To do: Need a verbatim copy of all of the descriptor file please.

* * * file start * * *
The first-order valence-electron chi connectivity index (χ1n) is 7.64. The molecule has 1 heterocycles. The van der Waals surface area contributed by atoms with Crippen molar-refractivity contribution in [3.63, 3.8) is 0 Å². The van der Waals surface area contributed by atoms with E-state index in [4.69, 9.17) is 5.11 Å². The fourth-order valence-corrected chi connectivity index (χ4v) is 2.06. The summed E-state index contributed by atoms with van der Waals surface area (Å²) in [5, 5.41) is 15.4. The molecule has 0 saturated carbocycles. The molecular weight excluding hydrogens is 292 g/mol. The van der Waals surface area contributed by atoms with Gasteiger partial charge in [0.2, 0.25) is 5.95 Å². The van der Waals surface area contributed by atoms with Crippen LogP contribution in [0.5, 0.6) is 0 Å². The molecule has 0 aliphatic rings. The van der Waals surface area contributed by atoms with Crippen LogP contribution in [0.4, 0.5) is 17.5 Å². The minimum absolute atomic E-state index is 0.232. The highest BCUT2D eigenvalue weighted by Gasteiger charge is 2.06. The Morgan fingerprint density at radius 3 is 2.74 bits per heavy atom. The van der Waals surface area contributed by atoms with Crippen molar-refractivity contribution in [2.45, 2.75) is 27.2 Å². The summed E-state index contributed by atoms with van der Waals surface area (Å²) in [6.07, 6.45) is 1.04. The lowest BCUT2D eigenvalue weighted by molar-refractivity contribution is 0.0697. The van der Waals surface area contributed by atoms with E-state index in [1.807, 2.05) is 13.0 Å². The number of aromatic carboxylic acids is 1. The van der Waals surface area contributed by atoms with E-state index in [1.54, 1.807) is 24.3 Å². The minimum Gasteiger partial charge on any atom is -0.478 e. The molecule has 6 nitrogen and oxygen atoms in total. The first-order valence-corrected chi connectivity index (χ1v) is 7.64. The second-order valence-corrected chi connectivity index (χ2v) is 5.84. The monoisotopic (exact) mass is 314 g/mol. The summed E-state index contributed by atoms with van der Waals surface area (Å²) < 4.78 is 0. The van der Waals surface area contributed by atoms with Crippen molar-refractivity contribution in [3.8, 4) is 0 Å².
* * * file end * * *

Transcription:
The first-order valence-electron chi connectivity index (χ1n) is 7.64. The molecule has 1 heterocycles. The van der Waals surface area contributed by atoms with Crippen molar-refractivity contribution in [3.63, 3.8) is 0 Å². The van der Waals surface area contributed by atoms with E-state index in [4.69, 9.17) is 5.11 Å². The fourth-order valence-corrected chi connectivity index (χ4v) is 2.06. The summed E-state index contributed by atoms with van der Waals surface area (Å²) in [5, 5.41) is 15.4. The molecule has 0 saturated carbocycles. The molecular weight excluding hydrogens is 292 g/mol. The van der Waals surface area contributed by atoms with Gasteiger partial charge in [0.2, 0.25) is 5.95 Å². The van der Waals surface area contributed by atoms with Crippen LogP contribution in [0.5, 0.6) is 0 Å². The molecule has 0 aliphatic rings. The van der Waals surface area contributed by atoms with Crippen LogP contribution in [0.4, 0.5) is 17.5 Å². The minimum absolute atomic E-state index is 0.232. The highest BCUT2D eigenvalue weighted by Gasteiger charge is 2.06. The Morgan fingerprint density at radius 3 is 2.74 bits per heavy atom. The van der Waals surface area contributed by atoms with Crippen molar-refractivity contribution in [2.45, 2.75) is 27.2 Å². The summed E-state index contributed by atoms with van der Waals surface area (Å²) in [6.07, 6.45) is 1.04. The lowest BCUT2D eigenvalue weighted by molar-refractivity contribution is 0.0697. The van der Waals surface area contributed by atoms with E-state index in [1.807, 2.05) is 13.0 Å². The number of aromatic carboxylic acids is 1. The van der Waals surface area contributed by atoms with E-state index in [1.54, 1.807) is 24.3 Å². The minimum Gasteiger partial charge on any atom is -0.478 e. The molecule has 6 nitrogen and oxygen atoms in total. The first-order valence-corrected chi connectivity index (χ1v) is 7.64. The second-order valence-corrected chi connectivity index (χ2v) is 5.84. The monoisotopic (exact) mass is 314 g/mol. The summed E-state index contributed by atoms with van der Waals surface area (Å²) < 4.78 is 0. The van der Waals surface area contributed by atoms with Crippen molar-refractivity contribution in [3.8, 4) is 0 Å².